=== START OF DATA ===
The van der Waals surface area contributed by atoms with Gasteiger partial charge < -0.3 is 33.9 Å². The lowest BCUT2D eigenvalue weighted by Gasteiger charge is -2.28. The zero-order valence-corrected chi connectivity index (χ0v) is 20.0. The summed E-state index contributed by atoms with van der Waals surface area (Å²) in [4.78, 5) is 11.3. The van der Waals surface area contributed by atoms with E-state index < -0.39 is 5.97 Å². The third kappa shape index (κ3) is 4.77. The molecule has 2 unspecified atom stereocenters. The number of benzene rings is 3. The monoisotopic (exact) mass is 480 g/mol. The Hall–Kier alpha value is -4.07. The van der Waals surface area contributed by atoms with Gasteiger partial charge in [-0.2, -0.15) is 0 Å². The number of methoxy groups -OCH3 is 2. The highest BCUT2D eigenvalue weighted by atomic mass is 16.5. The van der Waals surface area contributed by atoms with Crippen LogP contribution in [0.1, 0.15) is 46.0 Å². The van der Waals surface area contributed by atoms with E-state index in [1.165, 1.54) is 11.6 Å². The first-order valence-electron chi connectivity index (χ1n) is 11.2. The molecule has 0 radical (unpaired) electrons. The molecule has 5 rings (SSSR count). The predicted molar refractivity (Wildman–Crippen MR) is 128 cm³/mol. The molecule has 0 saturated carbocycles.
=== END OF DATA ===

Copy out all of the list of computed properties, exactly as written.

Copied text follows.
The van der Waals surface area contributed by atoms with Gasteiger partial charge < -0.3 is 33.9 Å². The lowest BCUT2D eigenvalue weighted by Gasteiger charge is -2.28. The zero-order valence-corrected chi connectivity index (χ0v) is 20.0. The summed E-state index contributed by atoms with van der Waals surface area (Å²) in [4.78, 5) is 11.3. The van der Waals surface area contributed by atoms with E-state index < -0.39 is 5.97 Å². The third kappa shape index (κ3) is 4.77. The molecule has 2 unspecified atom stereocenters. The number of benzene rings is 3. The monoisotopic (exact) mass is 480 g/mol. The Hall–Kier alpha value is -4.07. The van der Waals surface area contributed by atoms with Gasteiger partial charge in [-0.2, -0.15) is 0 Å². The number of methoxy groups -OCH3 is 2. The highest BCUT2D eigenvalue weighted by atomic mass is 16.5. The van der Waals surface area contributed by atoms with Crippen LogP contribution in [0.1, 0.15) is 46.0 Å². The van der Waals surface area contributed by atoms with E-state index in [1.165, 1.54) is 11.6 Å². The first-order valence-electron chi connectivity index (χ1n) is 11.2. The molecule has 0 radical (unpaired) electrons. The molecule has 5 rings (SSSR count). The predicted molar refractivity (Wildman–Crippen MR) is 128 cm³/mol. The molecule has 0 saturated carbocycles.